IBCVET newsletter November 2017



Taking CVET to businesess – Common issues




The project has a major impact in the four selected European Regions: Brittany, Galicia, Malta and Portugal. Together with the consortium meetings, the partners have been able to organize an event in each region to disseminate the project and to debate on how to promote Continuing Vocational Training of Adults with low skills in the shipbuilding sector.



In Brest, Brittany, the project was discussed with the local community of students, who expressed their whish to have their skills and competences recognised at an European level in order to have a big variety of job opportunities.
January, 2017



In Malta and Vigo, the project was presented to national authorities and training entities, who provided different types of inputs according to their regional experience and the challenges they face. IBCVET was presented in two international fora and promoted a closer relation with local entities.
May, 2017



Take the Training to Businesses

With the aim to discuss and exchange ideas for the promotion of continuing training and to boost the linkage between CVET policies and businesses, the project has developed an Action Plan – Take the Training to Businesses. Making use of the information gathered for the report ‘State of the Art’ and conducting several regional meetings with training entities and businesses, the outcome of this work allowed us to understand the main issues of implementing CVET in businesses and to propose concrete actions to mitigate the main obstacles.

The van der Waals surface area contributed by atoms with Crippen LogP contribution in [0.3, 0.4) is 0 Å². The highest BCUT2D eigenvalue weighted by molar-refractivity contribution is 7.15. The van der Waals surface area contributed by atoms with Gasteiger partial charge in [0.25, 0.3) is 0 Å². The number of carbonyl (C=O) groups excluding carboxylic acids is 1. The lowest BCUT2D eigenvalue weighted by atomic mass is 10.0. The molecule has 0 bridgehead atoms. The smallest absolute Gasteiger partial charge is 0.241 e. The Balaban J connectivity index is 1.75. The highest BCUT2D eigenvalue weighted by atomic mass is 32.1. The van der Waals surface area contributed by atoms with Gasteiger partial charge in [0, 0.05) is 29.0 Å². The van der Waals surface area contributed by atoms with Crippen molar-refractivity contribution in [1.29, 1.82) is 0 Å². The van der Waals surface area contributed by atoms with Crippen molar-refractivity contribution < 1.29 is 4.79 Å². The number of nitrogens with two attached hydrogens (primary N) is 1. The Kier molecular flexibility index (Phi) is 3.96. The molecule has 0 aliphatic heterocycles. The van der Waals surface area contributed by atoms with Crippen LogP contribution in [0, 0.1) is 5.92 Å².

Taking CVET to businesess – Common issues

1. CVET is associated with Life Long Learning (LLL), which is considered indispensable to meet the challenges of competitiveness and sustainability of organizations and businesses, for the creation of motivation of workers and to encourage the development of new economic activities.
2. The importance of continuing training is transversal to the various professional / work segments.
3. The main objective of continuing training is to ensure the development of skills required by the job posts and professional contexts that are constantly evolving and changing. That way, continuing training must be delivered in a professional / organizational / business context and by trainers with a specific knowledge of that context.
4. Continuing training is important to ensure compliance with legal, technical or technological requirements, which are essential to ensure the presence of companies in the markets. It is also critical to ensure the creation and sustainability of new products and services.
5. Smaller companies face more difficulties in accessing continuing training. Some of the reasons identified are the difficulties in managing working and training periods, difficulties in financing, and the scarcity of adapted training programs and prepared trainers.
6. Less educated adults with lower levels of qualifications often have a high level of tacit / informal knowledge crucial to the performance of jobs with a strong component of technical skills. And they are, according to the companies, indispensable in some specific professional areas.




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